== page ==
By Miguel Arias Sanchez
HAVANA TIMES – Everybody here knows about the shortages Cubans have had to endure for years on end; some because of the foreign blockade imposed by the US against Cuba; and others because of the domestic blockade that we ourselves sustain, whether that’s thanks to the highest-ranking official or the mediocre one who is more in contact with ordinary Cubans.
There are moments when the shortage of a product aggravates the crisis more than it should (if that is even possible) because of the incompetence and indolence of people who are responsible for making sure the population have access to the product.
“Changing everything that needs to be changed” is something that Fidel Castro used to say which has become a mantra for those leading our country today, they repeat it to death, yet they still don’t understand what it truly means.
I personally believe that this means that if something doesn’t work properly or things can be improved or fixed if changed, then this should be done. As a result, a store manager has to change the way they sell a highly sought-after product in shortage so as to minimize the impact it has on the population.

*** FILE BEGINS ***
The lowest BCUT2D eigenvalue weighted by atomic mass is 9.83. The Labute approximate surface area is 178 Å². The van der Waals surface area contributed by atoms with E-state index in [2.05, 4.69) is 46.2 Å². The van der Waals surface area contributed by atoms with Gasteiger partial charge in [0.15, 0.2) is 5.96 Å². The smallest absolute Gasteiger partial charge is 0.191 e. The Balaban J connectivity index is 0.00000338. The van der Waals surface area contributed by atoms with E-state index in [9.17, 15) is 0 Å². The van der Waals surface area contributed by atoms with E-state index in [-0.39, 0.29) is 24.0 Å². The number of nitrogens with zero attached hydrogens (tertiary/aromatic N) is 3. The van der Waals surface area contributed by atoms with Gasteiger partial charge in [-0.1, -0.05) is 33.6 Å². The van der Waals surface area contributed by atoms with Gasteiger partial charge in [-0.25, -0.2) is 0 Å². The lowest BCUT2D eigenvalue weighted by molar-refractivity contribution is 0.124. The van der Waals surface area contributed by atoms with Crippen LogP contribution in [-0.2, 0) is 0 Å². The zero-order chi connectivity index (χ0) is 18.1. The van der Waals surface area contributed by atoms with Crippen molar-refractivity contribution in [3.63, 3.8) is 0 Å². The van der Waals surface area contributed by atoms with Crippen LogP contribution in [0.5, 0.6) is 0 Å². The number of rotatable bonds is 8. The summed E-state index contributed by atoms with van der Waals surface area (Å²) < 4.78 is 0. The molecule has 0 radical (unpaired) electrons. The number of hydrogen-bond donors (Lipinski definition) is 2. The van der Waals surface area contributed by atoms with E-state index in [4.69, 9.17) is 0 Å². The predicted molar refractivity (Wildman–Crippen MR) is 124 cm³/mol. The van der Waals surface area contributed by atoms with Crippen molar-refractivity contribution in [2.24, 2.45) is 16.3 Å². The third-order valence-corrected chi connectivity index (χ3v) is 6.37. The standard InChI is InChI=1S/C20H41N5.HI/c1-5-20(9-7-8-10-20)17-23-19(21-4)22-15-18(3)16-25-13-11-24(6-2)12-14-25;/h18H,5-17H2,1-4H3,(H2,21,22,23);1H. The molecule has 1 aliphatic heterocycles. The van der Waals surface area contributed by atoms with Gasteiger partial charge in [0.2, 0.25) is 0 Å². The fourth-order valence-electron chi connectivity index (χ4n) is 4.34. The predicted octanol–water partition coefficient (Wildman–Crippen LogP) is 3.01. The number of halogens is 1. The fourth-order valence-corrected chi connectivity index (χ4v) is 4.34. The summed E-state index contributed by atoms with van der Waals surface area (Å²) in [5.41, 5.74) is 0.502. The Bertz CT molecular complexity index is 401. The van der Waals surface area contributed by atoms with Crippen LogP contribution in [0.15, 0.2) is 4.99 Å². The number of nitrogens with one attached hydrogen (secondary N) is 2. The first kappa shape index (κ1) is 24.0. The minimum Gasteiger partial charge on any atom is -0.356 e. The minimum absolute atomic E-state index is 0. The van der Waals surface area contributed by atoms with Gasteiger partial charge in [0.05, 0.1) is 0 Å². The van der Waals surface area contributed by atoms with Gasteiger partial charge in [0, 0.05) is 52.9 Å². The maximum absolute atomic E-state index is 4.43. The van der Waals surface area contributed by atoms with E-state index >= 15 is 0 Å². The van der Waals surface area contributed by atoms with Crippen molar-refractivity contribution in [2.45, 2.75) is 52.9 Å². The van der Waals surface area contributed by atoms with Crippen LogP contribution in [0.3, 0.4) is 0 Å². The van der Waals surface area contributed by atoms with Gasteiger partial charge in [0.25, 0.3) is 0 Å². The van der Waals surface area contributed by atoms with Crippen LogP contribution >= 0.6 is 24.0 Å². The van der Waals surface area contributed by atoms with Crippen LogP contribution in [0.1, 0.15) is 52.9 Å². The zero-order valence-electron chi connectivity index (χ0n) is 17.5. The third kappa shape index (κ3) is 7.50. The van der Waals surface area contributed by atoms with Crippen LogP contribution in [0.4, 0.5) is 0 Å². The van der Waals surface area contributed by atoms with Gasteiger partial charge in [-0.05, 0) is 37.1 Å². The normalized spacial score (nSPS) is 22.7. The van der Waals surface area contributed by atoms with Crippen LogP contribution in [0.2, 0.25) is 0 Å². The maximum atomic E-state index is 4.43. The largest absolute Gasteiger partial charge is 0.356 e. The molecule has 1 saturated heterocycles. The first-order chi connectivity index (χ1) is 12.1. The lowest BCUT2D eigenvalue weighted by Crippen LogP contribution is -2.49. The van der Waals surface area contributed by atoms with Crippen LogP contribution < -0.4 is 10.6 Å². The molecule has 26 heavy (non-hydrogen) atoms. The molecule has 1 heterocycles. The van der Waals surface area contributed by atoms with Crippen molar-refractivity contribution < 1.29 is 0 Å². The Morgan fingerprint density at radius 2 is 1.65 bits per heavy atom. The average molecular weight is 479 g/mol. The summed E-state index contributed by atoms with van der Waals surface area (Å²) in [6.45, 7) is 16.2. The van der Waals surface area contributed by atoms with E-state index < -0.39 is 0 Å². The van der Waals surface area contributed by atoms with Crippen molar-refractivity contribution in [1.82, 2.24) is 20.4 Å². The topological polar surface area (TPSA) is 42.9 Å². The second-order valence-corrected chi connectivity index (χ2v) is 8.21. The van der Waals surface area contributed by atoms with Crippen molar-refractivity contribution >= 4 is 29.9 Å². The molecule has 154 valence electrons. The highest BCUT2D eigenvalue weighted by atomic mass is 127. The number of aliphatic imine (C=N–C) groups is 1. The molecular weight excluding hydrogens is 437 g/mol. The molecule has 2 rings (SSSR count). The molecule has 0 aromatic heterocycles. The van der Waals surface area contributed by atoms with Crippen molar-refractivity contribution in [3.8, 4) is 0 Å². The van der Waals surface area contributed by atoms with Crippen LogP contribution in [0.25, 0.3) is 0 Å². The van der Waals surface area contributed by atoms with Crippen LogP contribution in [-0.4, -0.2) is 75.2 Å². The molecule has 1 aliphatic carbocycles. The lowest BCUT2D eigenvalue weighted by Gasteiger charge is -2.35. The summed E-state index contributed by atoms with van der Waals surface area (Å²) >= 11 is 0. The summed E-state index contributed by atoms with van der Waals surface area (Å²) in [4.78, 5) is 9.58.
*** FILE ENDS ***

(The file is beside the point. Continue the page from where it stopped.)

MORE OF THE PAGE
A few days ago at a store in the Chibas neighborhood, “Fami” detergent went on sale outside of the rationing system; there was a long line as expected amidst so many shortages, but not everyone left happy. The detergent was being sold in bulk, without any kind of limit, and I saw four people leaving and carrying many sacks. Of course, most people in the line had to walk away empty-handed.
So, the question we all need to be asking ourselves: if we already know there is a crisis, that there isn’t a lot in stock, shouldn’t the store manager be able to fix a fair limit for everyone: 5, 10 packs each? Or, is it easier to run out of the product really quickly and get rid of the line?
What are the consequences of what happened at that store? Unease, quarrels, annoyance, accompanied by all kinds of well-founded comments. But that doesn’t get us anywhere. It’s not about wanting to place restrictions, it’s a necessity.
Of course, it would be better if our stores were packed with products, but that’s not the case. So, when these measures aren’t taken, people who have money to buy more than they need, investing time in lines, to then resell the product are the ones who come out winning.
This was just a one-off occurrence at this store, but it happens quite frequently all over Cuba.